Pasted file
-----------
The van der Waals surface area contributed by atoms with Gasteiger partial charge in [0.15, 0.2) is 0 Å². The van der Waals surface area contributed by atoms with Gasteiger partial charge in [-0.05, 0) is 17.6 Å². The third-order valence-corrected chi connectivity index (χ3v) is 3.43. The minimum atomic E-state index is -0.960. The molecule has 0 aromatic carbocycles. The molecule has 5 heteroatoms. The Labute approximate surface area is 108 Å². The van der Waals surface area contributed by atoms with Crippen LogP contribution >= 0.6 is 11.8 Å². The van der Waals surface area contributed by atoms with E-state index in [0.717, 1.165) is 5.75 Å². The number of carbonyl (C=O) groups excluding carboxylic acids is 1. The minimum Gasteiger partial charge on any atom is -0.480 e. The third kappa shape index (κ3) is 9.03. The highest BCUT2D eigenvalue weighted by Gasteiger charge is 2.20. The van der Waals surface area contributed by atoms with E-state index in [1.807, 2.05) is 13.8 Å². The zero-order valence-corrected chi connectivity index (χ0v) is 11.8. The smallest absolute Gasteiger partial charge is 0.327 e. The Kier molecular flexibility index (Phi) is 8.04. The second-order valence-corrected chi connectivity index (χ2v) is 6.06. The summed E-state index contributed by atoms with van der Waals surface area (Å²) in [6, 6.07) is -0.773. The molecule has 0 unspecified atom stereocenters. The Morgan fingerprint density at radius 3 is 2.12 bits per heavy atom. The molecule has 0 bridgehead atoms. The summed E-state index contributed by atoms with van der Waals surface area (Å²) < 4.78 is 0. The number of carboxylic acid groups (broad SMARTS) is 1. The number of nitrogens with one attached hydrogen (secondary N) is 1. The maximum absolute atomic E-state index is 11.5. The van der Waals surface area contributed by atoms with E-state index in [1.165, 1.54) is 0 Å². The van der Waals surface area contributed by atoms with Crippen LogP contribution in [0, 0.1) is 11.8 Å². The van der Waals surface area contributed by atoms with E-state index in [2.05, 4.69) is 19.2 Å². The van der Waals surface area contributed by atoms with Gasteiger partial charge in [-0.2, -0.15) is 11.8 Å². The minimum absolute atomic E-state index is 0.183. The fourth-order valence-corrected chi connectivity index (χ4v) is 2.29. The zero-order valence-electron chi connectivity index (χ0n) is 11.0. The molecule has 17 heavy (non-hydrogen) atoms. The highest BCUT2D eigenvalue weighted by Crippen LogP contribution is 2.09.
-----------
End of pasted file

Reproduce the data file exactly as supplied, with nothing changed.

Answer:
The van der Waals surface area contributed by atoms with Gasteiger partial charge in [0.15, 0.2) is 0 Å². The van der Waals surface area contributed by atoms with Gasteiger partial charge in [-0.05, 0) is 17.6 Å². The third-order valence-corrected chi connectivity index (χ3v) is 3.43. The minimum atomic E-state index is -0.960. The molecule has 0 aromatic carbocycles. The molecule has 5 heteroatoms. The Labute approximate surface area is 108 Å². The van der Waals surface area contributed by atoms with Crippen LogP contribution >= 0.6 is 11.8 Å². The van der Waals surface area contributed by atoms with E-state index in [0.717, 1.165) is 5.75 Å². The number of carbonyl (C=O) groups excluding carboxylic acids is 1. The minimum Gasteiger partial charge on any atom is -0.480 e. The third kappa shape index (κ3) is 9.03. The highest BCUT2D eigenvalue weighted by Gasteiger charge is 2.20. The van der Waals surface area contributed by atoms with E-state index in [1.807, 2.05) is 13.8 Å². The zero-order valence-corrected chi connectivity index (χ0v) is 11.8. The smallest absolute Gasteiger partial charge is 0.327 e. The Kier molecular flexibility index (Phi) is 8.04. The second-order valence-corrected chi connectivity index (χ2v) is 6.06. The summed E-state index contributed by atoms with van der Waals surface area (Å²) in [6, 6.07) is -0.773. The molecule has 0 unspecified atom stereocenters. The Morgan fingerprint density at radius 3 is 2.12 bits per heavy atom. The molecule has 0 bridgehead atoms. The summed E-state index contributed by atoms with van der Waals surface area (Å²) < 4.78 is 0. The number of carboxylic acid groups (broad SMARTS) is 1. The number of nitrogens with one attached hydrogen (secondary N) is 1. The maximum absolute atomic E-state index is 11.5. The van der Waals surface area contributed by atoms with E-state index in [1.165, 1.54) is 0 Å². The van der Waals surface area contributed by atoms with Crippen LogP contribution in [0, 0.1) is 11.8 Å². The van der Waals surface area contributed by atoms with E-state index in [2.05, 4.69) is 19.2 Å². The van der Waals surface area contributed by atoms with Gasteiger partial charge in [-0.2, -0.15) is 11.8 Å². The minimum absolute atomic E-state index is 0.183. The fourth-order valence-corrected chi connectivity index (χ4v) is 2.29. The zero-order valence-electron chi connectivity index (χ0n) is 11.0. The molecule has 17 heavy (non-hydrogen) atoms. The highest BCUT2D eigenvalue weighted by Crippen LogP contribution is 2.09.